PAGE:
There's no science fiction in Wake in Fright, yet I was absolutely right about the effects of the beer.  This mind control agent had all the effects I assumed; plain, simple everyday alcohol.  I've always thought that alcohol helps reveal people's true selves; if you're an arsehole when you're drunk you're probably an arsehole all the time, just now you don't have the inhibitions to stop yourself acting that way. The beer in Wake in Fright dissolves the veneer of educated civilisation around Grant, exposing him (and perhaps all men) as barely repressed savages.  

During the first act, Wake in Fright leads you to side with Grant as he curls his lip at the town's lack of refinement and reacts with detached amusement at the behaviour around him.  This sympathy is what makes the film so terrifying. Though Grant eventually reveals himself as a monster, it's a stomach-churningly familiar monster.  We find ourselves standing in his shoes, wondering how we'd fare on this diabolical, booze-fuelled merry-go-round.  Ultimately that's the central terror of Wake in Fright: being wrenched from cosy, cultured city life, forced into a nihilistic, violent death spiral and enjoying it. 

The guide that lures him into the underworld is 'Doc' Tydon (John Pleasance).  Like Grant he's an educated man, yet where Grant sees himself as above the muc  of the Yabba, Tydon rolls around in it as happy as a pig in shit.  This is a place where is alcoholism goes unremarked, where nobody cares if he lives in a dilapidated, filthy shack on the borders of town.  If the Yabba itself is hell, then Tydon's shack is the dankest depths - you can almost feel the stink radiating off the screen.  In Pleasance's unhinged, charismatic and nakedly honest performance the film shows us the limits of masochistic debasement.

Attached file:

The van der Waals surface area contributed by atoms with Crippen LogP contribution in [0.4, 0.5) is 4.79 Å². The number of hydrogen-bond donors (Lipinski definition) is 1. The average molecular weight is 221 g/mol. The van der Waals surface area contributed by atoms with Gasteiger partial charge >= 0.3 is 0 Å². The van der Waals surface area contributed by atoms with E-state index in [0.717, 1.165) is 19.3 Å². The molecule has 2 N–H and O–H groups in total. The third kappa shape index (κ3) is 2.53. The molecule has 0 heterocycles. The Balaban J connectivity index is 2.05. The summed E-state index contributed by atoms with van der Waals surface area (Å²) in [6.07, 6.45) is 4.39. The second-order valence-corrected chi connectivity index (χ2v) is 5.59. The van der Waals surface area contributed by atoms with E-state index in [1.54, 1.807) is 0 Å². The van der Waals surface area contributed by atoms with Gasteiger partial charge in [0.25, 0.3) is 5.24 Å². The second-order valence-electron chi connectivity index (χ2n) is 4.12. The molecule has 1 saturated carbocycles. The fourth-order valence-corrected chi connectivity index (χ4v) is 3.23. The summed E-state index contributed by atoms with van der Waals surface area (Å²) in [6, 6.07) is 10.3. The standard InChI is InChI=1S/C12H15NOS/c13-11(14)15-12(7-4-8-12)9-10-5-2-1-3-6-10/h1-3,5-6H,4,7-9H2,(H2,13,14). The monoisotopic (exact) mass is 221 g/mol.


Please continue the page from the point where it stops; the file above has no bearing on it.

In the film's most disturbing sequence we join Grant, Tydon and two other men on a midnight kangaroo hunt.  We see kangaroo after kangaroo getting blown away; bloody puffs of tissue flying out into the night, strong legs twitching their last in the dust.  Later, we see the men hunting them with knives, slitting their throats and frenziedly stabbing them. These are real kangaroos, and this is real footage of them being shot.  The sequence feels like it's stretching off into infinity, a neverending nightmare bloodbath .

Here, Kotcheff's outback becomes an antithesis of Weir and Roeg's, enormous and chaotic yet completely devoid of any mystical veil.  Whereas the latter two's reaction to the vast open spaces was a kind of religious awe, Kotcheff sees a river of gore, screaming and gunshots - a declaration of utter nihilism that links the outback and masculinity as vicious and cruel. Somewhere that life isn't just cheap, it's worthless.  It's a depressing vision, but a tangibly honest one. No wonder Nick Cave describes it as the best film about Australia.

So it's no surprise that the Australian Board of Tourism didn't come knocking at Kotcheff's door.  After bombing on its domestic release and stealthily slipping into a few US cinemas in castrated form the film promptly sank into obscurity, becoming a notorious 'lost film'. Decades later Australian producer Anthony Buckley tracked it down, finding it in a bin in Pittsburgh a week away from incineration.  Thank god he found it, though Wake in Fright is skin-crawlingly unpleasant from start to finish it's also a powerful and ruthless dissection of masculinity - peeling off the scab of respectability and drawing out great gobs of infectious, bloody pus.